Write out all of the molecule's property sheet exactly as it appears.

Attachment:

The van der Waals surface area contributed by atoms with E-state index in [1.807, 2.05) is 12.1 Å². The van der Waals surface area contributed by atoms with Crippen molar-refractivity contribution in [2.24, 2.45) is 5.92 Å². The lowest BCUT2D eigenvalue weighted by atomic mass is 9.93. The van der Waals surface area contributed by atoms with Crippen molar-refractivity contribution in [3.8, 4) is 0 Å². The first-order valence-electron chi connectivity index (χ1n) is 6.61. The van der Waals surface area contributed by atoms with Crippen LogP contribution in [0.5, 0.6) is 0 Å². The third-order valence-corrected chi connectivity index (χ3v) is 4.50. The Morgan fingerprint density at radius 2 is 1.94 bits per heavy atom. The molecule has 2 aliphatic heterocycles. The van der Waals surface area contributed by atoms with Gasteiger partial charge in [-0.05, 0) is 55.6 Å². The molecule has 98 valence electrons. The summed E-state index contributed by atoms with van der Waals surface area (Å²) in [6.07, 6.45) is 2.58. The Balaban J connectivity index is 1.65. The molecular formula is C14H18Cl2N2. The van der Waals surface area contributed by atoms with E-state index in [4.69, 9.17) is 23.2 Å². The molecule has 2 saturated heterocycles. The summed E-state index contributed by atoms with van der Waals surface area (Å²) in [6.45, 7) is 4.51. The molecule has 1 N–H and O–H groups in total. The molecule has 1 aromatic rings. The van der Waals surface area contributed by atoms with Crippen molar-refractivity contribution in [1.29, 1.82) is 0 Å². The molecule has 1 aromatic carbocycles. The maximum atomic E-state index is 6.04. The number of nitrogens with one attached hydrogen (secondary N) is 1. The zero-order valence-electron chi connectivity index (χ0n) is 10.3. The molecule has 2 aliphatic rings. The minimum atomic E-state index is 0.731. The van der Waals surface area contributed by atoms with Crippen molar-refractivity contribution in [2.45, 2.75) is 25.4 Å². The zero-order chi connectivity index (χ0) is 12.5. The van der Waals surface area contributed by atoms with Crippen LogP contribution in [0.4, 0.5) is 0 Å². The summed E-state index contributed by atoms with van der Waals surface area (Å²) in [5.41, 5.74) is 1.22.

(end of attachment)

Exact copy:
The van der Waals surface area contributed by atoms with E-state index in [1.807, 2.05) is 12.1 Å². The van der Waals surface area contributed by atoms with Crippen molar-refractivity contribution in [2.24, 2.45) is 5.92 Å². The lowest BCUT2D eigenvalue weighted by atomic mass is 9.93. The van der Waals surface area contributed by atoms with Crippen molar-refractivity contribution in [3.8, 4) is 0 Å². The first-order valence-electron chi connectivity index (χ1n) is 6.61. The van der Waals surface area contributed by atoms with Crippen LogP contribution in [0.5, 0.6) is 0 Å². The third-order valence-corrected chi connectivity index (χ3v) is 4.50. The Morgan fingerprint density at radius 2 is 1.94 bits per heavy atom. The molecule has 2 aliphatic heterocycles. The van der Waals surface area contributed by atoms with Gasteiger partial charge in [-0.05, 0) is 55.6 Å². The molecule has 98 valence electrons. The summed E-state index contributed by atoms with van der Waals surface area (Å²) in [6.07, 6.45) is 2.58. The Balaban J connectivity index is 1.65. The molecular formula is C14H18Cl2N2. The van der Waals surface area contributed by atoms with E-state index in [4.69, 9.17) is 23.2 Å². The molecule has 2 saturated heterocycles. The summed E-state index contributed by atoms with van der Waals surface area (Å²) in [6.45, 7) is 4.51. The molecule has 1 N–H and O–H groups in total. The molecule has 1 aromatic rings. The van der Waals surface area contributed by atoms with Crippen molar-refractivity contribution in [1.29, 1.82) is 0 Å². The molecule has 1 aromatic carbocycles. The maximum atomic E-state index is 6.04. The number of nitrogens with one attached hydrogen (secondary N) is 1. The zero-order valence-electron chi connectivity index (χ0n) is 10.3. The molecule has 2 aliphatic rings. The minimum atomic E-state index is 0.731. The van der Waals surface area contributed by atoms with Crippen molar-refractivity contribution in [2.45, 2.75) is 25.4 Å². The zero-order chi connectivity index (χ0) is 12.5. The van der Waals surface area contributed by atoms with Crippen LogP contribution in [0.4, 0.5) is 0 Å². The summed E-state index contributed by atoms with van der Waals surface area (Å²) in [5.41, 5.74) is 1.22.